“I think this solves a lot of things,” commission member Brenda Fritsch said. “I think you’re creating a much more inviting space. It keeps that feeling and sense of independence.”
    Commission member Tony Matera concurred, saying, “You really created a lot of privacy for the residents on Holden Street.”
    Noting that the design places the new building closer to the existing facility than previously planned, Ald. Mike Ehrlich, an architect and commission member, said, “It’s a little bit tighter campus so it encourages interaction between the buildings.”
    The plan will create a formal entrance to the current campus near the Harbor Club, extending and enhancing the driveway on the west side of the property to the south and adding landscaping.
    The expanded driveway, which will include a new parking area near the Harbor Club, will lead to the new senior apartment building, which will have underground parking.
    Pam Schlenvogt, executive director of the Harbor Campus, said there has been “a lot of excitement and buzz” in the community about the expanded facility,  noting she has a waiting list of people interested in the new building.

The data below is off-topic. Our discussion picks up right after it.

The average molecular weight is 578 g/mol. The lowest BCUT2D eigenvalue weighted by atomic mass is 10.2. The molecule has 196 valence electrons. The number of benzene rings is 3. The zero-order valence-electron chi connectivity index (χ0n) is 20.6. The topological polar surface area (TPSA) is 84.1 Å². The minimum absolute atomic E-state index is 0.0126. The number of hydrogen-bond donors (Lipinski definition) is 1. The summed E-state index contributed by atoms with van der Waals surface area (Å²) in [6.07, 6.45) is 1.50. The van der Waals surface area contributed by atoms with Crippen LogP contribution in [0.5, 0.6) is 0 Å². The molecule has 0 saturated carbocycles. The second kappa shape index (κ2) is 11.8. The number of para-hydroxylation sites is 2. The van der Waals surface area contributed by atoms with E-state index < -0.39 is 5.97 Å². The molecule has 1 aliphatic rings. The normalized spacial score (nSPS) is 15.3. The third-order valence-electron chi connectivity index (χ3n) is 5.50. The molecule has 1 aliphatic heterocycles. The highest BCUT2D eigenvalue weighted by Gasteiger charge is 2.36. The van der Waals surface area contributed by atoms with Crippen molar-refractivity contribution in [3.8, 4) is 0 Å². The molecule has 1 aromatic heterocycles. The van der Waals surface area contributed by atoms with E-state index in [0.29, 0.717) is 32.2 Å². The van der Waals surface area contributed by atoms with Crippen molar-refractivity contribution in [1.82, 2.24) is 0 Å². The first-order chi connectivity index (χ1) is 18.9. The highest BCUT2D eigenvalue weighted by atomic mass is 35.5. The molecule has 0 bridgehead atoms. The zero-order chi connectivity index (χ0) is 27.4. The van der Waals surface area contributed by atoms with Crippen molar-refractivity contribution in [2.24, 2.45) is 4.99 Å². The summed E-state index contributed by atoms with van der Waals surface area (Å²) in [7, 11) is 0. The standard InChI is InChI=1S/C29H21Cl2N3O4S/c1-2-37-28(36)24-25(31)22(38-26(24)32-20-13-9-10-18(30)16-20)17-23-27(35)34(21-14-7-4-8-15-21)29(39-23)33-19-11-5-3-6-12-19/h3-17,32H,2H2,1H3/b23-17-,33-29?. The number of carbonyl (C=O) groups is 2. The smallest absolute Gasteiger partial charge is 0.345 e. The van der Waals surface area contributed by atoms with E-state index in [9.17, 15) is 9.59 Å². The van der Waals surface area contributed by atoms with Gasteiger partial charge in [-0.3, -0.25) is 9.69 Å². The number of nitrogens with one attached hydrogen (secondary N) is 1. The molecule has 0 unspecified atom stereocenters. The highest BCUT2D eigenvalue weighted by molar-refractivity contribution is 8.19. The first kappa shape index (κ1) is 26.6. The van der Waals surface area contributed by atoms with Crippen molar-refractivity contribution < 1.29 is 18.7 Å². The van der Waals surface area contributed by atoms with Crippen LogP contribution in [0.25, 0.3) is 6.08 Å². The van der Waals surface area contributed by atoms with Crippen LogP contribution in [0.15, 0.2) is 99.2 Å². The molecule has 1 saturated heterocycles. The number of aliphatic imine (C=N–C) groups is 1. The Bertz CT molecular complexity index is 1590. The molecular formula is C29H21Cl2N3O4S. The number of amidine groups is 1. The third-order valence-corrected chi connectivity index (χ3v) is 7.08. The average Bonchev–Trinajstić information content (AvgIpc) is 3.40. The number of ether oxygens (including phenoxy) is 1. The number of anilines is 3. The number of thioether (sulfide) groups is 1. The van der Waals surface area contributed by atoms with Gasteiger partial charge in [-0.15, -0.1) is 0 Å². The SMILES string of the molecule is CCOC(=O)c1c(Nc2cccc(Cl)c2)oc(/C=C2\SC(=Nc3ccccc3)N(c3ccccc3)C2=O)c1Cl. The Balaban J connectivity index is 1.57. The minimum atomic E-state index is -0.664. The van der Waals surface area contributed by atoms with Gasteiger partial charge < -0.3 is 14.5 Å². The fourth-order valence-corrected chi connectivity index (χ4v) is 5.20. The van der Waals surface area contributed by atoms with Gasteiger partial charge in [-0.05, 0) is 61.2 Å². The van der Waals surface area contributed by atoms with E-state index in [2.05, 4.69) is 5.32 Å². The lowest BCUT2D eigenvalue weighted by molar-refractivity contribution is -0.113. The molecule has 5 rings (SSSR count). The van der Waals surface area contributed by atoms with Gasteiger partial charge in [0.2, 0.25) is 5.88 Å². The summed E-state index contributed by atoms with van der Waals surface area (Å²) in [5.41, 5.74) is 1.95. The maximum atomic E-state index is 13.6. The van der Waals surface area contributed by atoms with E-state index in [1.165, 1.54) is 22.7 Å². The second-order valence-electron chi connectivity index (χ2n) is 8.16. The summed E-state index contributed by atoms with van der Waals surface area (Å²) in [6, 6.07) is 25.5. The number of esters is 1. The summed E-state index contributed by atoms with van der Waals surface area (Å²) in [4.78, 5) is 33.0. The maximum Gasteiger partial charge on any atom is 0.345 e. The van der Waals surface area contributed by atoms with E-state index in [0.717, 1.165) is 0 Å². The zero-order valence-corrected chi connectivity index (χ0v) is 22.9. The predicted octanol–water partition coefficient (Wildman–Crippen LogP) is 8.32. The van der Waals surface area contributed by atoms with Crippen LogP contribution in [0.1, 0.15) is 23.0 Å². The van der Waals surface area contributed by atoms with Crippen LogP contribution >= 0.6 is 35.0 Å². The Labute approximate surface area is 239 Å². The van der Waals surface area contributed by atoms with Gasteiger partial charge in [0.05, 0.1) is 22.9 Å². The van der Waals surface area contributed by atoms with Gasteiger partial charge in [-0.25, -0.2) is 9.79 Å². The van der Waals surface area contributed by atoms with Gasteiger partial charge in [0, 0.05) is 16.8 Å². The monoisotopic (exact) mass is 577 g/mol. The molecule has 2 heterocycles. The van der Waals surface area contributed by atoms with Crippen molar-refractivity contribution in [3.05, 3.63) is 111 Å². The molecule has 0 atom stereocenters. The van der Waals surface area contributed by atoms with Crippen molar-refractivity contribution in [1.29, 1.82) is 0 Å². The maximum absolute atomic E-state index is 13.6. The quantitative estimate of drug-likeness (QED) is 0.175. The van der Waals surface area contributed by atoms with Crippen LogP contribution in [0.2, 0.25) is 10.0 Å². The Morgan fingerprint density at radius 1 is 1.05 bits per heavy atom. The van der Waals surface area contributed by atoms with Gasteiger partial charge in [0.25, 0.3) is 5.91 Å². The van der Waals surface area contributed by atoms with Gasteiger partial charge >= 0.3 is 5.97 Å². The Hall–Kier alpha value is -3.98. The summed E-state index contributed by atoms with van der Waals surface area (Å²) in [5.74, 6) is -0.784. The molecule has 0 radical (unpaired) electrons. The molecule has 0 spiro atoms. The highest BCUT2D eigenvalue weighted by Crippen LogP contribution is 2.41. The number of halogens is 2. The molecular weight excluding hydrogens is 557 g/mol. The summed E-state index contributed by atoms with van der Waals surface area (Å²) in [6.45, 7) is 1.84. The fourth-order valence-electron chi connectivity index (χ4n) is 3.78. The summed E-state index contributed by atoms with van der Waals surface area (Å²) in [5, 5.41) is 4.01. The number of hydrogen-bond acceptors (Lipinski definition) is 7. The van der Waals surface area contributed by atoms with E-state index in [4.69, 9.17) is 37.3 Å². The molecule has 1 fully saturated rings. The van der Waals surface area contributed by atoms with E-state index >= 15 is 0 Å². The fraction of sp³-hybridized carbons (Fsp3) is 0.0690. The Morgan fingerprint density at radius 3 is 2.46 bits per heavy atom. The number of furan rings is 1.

“This is really going to keep our seniors living in the community where they’ve lived, where they’ve raised their family,” she said.
    The Common Council is expected to take final action on the rezoning request when it meets on Tuesday, Feb. 6.
    In other action, the Plan Commission last week approved a special exception that will allow Drews Hardware to erect a monument sign in front of its store.
    The new sign will replace the current pylon sign, which is in disrepair.
    Pylon signs are no longer allowed in the city under the sign code, Randy Tetzlaff, the city’s director of planning and development, noted.
    “When this (new sign) came over my desk, I was really excited,” he said, noting it is significantly more attractive than the current sign.
    “I think it’s a home run,” Matera said.
    The special exception was needed to reduce the setback for the sign — which will be at the south entrance to the store’s parking lot — from 10 feet to 4 feet. The sign will not encroach on the sidewalk, commission members noted.